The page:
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The low-skilled are more likely than others to be unemployed, have bad health and earn much less, according to the first OECD Survey of Adult Skills. Countries with greater inequality in skills proficiency also have higher income inequality.
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An Australian experiment with conditional welfare - findings from the evaluation of Income Management in the Northern Territory
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The Australian Federal Minimum Wage has long historical roots going back to the 1907 Harvester Decision which established a ‘fair and reasonable’ wage to meet the needs of a working man and his family. In recent decades there have been significant changes in the role of the wage, many of which build upon earlier development
Joint statement by ILO Director-General Guy Ryder and OECD Secretary-General Angel Gurría on the occasion of the G20 Labour and Employment Ministers’ Meeting, Moscow, 18-19 July 2013
This report comes at a crucial time, as the economic recovery remains hesitant and uneven, and when over 48 million people are still out work in the OECD area. Unemployment is a social tragedy that we urgently need to address.
Unemployment in OECD countries will remain high through 2014, with young people and the low-skilled hit hardest, according to a new OECD report.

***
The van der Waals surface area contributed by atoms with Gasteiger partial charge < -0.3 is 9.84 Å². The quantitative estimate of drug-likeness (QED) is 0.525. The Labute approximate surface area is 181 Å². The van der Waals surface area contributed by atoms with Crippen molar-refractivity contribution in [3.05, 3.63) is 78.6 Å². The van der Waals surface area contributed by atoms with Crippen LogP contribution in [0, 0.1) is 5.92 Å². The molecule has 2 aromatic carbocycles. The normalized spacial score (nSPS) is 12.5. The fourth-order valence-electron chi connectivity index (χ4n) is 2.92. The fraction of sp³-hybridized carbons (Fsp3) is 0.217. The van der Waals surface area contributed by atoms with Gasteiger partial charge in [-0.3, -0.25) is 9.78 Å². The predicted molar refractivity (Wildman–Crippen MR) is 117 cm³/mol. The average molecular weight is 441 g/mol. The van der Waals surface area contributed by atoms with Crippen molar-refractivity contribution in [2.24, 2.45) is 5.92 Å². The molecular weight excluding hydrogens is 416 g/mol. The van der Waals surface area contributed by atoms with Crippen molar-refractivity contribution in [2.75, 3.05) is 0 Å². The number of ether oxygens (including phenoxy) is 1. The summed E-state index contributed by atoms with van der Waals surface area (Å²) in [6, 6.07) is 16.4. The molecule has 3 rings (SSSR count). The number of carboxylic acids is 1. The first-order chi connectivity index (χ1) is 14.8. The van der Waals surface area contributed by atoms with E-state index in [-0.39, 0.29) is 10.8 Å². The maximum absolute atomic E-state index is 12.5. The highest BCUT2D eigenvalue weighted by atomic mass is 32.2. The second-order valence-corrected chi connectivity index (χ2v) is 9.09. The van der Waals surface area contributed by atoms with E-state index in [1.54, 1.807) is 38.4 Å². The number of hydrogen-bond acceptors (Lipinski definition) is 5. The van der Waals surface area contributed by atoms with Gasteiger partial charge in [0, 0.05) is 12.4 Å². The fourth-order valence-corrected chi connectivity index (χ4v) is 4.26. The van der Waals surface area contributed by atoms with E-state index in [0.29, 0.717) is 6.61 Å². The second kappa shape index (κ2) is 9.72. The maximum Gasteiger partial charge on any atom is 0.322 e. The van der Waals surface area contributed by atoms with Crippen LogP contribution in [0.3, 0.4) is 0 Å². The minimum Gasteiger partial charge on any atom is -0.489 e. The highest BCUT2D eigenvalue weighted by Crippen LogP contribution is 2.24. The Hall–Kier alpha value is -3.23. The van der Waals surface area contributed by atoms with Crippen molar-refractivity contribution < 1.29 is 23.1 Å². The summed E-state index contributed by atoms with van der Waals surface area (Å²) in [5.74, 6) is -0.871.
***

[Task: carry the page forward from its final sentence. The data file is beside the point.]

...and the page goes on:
The OECD Employment Outlook 2013 looks at labour markets in the wake of the crisis. It also includes chapters employment protection legislation; benefit systems, employment and training programmes and re-employment earnings and skills afer job loss.
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This report has been prepared by the OECD at the request of the G20 Task Force on Employment. The report benefited from discussion and information contributed by all G20 countries.
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Statistical update for the Meeting of G20 Labour and Employment Ministers, Moscow, 18-19 July 2013
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This report has been prepared by the ILO and OECD at the request of the G20 Task Force on Employment co-chaired by Mr. Aleksey Vovchenko (russian Federation) and Ms. Mararet Kidd (Australia).